Psychological characteristics and subjective intolerance for xenobiotic agents of normal young adults with trait shyness and defensiveness: A Parkinsonian-like personality type?

Iris R. Bell, Gary E. Schwartz, Diane Amend, Julie M. Peterson, Alfred W. Kaszniak, Claudia S. Miller

Research output: Contribution to journalArticle

9 Scopus citations

Abstract

The present study examines the psychological characteristics and self-reported responses to xenobiotic agents such as tobacco sntoke and pesticide of normal young adults with personality traits similar to those claimed for Parkinsonian patients. Previous research, though controversial, has suggested that persons with idiopathic Parkinson’s disease (PD) have premorbid personality traits that may include shyness and repressive defensiveness. Other epidemiological evidence indicates that PD patients may have premorbidly increased prevalence of anxiety, affective, and/or somatoform disorders; decreased rates of smoking and alcohol consumption; and elevated exposure to herbicides or pesticides. A total of 783 college students enrolled in an introductory psychology course completed the Cheek-Buss Scale (shyness), the Marlowe-Crowne Social Desirability Scale (defensiveness), Symptom Checklist 90 (revised), the Mastery Scale, a health history checklist, and rating scales for frequency of illness from alcohol and 10 common environmental chemicals. Subjects were divided into four groups on the basis of above-versus below-median scores on the Cheek-Buss and Marlowe-Crowne scales (persons high in shyness and defensiveness, those high only in shyness, those high only in defensiveness, and those low in both shyness and defensiveness). The group high in shyness but low in defensiveness had the highest, whereas the group low in shyness but high in defensiveness had the lowest, total scoies on the SCL-90-R; the two shyest groups were lowest in sense of mastery. Similar to PD, the group high in both shyness and defensiveness overall reported the least number of smokers (10% vs. 19% in those high only in shyness, 17% in those high only in defensiveness, and 28% in those low in both traits, p <.001); differences within women largely accounted for this finding. Subjects higher in shyness and/or defensiveness rated themselves higher in frequency of illness from a small amount of alcohol than did those who were low in both shyness and defensiveness. The group who was high in both shyness and defensiveness tended to report the highest frequency of illness from pesticide as well as other xenobiotic odors (e.g., newsprint). Taken together with previous research, the findings suggest that certain young adults high in shyness, and especially those also high in defensiveness, may be among the subset of the population at increased risk for PD later in life.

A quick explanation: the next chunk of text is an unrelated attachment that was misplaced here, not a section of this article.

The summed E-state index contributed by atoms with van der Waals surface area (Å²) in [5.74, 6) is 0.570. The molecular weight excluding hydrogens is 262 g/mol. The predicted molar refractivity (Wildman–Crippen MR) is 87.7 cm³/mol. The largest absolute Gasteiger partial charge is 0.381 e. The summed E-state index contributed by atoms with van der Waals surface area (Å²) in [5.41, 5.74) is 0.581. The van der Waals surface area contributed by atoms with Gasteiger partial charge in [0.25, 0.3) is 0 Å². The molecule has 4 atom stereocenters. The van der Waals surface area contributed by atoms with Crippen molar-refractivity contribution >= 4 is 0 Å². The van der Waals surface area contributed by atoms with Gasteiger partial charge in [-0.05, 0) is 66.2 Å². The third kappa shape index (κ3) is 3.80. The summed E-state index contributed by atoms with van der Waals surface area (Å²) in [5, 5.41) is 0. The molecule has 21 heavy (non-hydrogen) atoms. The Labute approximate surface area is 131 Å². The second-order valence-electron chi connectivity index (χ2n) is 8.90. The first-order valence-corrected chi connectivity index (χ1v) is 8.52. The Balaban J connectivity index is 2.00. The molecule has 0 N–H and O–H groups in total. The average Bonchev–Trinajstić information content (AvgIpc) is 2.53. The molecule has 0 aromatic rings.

Original languageEnglish (US)
Pages (from-to)367-374
Number of pages8
JournalJournal of Nervous and Mental Disease
Volume182
Issue number7
DOIs
StatePublished - Jul 1994

ASJC Scopus subject areas

  • Psychiatry and Mental health

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